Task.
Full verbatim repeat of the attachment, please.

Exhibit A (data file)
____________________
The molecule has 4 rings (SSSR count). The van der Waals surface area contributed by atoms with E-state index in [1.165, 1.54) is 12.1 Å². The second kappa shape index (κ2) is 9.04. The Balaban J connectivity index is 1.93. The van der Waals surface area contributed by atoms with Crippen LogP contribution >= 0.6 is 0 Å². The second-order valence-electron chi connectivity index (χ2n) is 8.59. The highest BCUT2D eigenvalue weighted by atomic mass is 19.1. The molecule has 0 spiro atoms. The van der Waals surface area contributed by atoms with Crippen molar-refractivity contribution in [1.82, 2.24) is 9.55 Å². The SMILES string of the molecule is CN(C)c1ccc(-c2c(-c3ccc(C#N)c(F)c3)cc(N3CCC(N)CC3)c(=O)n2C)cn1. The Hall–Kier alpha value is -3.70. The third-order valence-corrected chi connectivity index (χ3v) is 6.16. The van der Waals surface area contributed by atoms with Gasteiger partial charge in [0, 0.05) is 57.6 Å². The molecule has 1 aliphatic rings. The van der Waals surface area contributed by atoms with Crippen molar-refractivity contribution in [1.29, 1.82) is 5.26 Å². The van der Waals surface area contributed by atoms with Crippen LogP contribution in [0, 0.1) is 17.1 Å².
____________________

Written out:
The molecule has 4 rings (SSSR count). The van der Waals surface area contributed by atoms with E-state index in [1.165, 1.54) is 12.1 Å². The second kappa shape index (κ2) is 9.04. The Balaban J connectivity index is 1.93. The van der Waals surface area contributed by atoms with Crippen LogP contribution >= 0.6 is 0 Å². The second-order valence-electron chi connectivity index (χ2n) is 8.59. The highest BCUT2D eigenvalue weighted by atomic mass is 19.1. The molecule has 0 spiro atoms. The van der Waals surface area contributed by atoms with Crippen molar-refractivity contribution in [1.82, 2.24) is 9.55 Å². The SMILES string of the molecule is CN(C)c1ccc(-c2c(-c3ccc(C#N)c(F)c3)cc(N3CCC(N)CC3)c(=O)n2C)cn1. The Hall–Kier alpha value is -3.70. The third-order valence-corrected chi connectivity index (χ3v) is 6.16. The van der Waals surface area contributed by atoms with Gasteiger partial charge in [0, 0.05) is 57.6 Å². The molecule has 1 aliphatic rings. The van der Waals surface area contributed by atoms with Crippen molar-refractivity contribution in [1.29, 1.82) is 5.26 Å². The van der Waals surface area contributed by atoms with Crippen LogP contribution in [0, 0.1) is 17.1 Å².